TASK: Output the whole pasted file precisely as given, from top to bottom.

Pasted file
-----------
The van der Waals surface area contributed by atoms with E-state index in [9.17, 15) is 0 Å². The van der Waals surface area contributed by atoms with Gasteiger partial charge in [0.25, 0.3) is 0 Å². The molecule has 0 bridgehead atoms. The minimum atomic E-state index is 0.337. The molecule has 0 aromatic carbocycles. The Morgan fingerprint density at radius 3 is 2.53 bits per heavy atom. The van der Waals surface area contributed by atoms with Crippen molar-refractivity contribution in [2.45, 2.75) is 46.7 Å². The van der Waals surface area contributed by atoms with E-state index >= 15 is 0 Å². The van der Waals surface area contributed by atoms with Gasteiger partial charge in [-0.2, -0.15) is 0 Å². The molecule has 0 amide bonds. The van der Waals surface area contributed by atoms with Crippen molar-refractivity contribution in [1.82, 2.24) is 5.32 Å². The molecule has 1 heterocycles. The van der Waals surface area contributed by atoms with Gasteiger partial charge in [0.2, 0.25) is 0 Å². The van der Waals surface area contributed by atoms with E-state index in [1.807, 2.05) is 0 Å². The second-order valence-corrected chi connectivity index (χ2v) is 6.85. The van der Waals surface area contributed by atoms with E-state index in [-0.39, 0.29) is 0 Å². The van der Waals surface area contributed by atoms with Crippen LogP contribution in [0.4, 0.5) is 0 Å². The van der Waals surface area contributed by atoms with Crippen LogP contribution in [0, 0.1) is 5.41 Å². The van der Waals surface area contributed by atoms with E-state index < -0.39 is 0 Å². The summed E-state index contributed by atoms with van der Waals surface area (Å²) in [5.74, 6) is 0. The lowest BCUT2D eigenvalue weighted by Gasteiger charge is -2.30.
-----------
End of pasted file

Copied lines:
The van der Waals surface area contributed by atoms with E-state index in [9.17, 15) is 0 Å². The van der Waals surface area contributed by atoms with Gasteiger partial charge in [0.25, 0.3) is 0 Å². The molecule has 0 bridgehead atoms. The minimum atomic E-state index is 0.337. The molecule has 0 aromatic carbocycles. The Morgan fingerprint density at radius 3 is 2.53 bits per heavy atom. The van der Waals surface area contributed by atoms with Crippen molar-refractivity contribution in [2.45, 2.75) is 46.7 Å². The van der Waals surface area contributed by atoms with E-state index >= 15 is 0 Å². The van der Waals surface area contributed by atoms with Gasteiger partial charge in [-0.2, -0.15) is 0 Å². The molecule has 0 amide bonds. The van der Waals surface area contributed by atoms with Crippen molar-refractivity contribution in [1.82, 2.24) is 5.32 Å². The molecule has 1 heterocycles. The van der Waals surface area contributed by atoms with Gasteiger partial charge in [0.2, 0.25) is 0 Å². The van der Waals surface area contributed by atoms with E-state index in [1.807, 2.05) is 0 Å². The second-order valence-corrected chi connectivity index (χ2v) is 6.85. The van der Waals surface area contributed by atoms with E-state index in [-0.39, 0.29) is 0 Å². The van der Waals surface area contributed by atoms with Crippen LogP contribution in [0.4, 0.5) is 0 Å². The van der Waals surface area contributed by atoms with Crippen LogP contribution in [0, 0.1) is 5.41 Å². The van der Waals surface area contributed by atoms with E-state index < -0.39 is 0 Å². The summed E-state index contributed by atoms with van der Waals surface area (Å²) in [5.74, 6) is 0. The lowest BCUT2D eigenvalue weighted by Gasteiger charge is -2.30.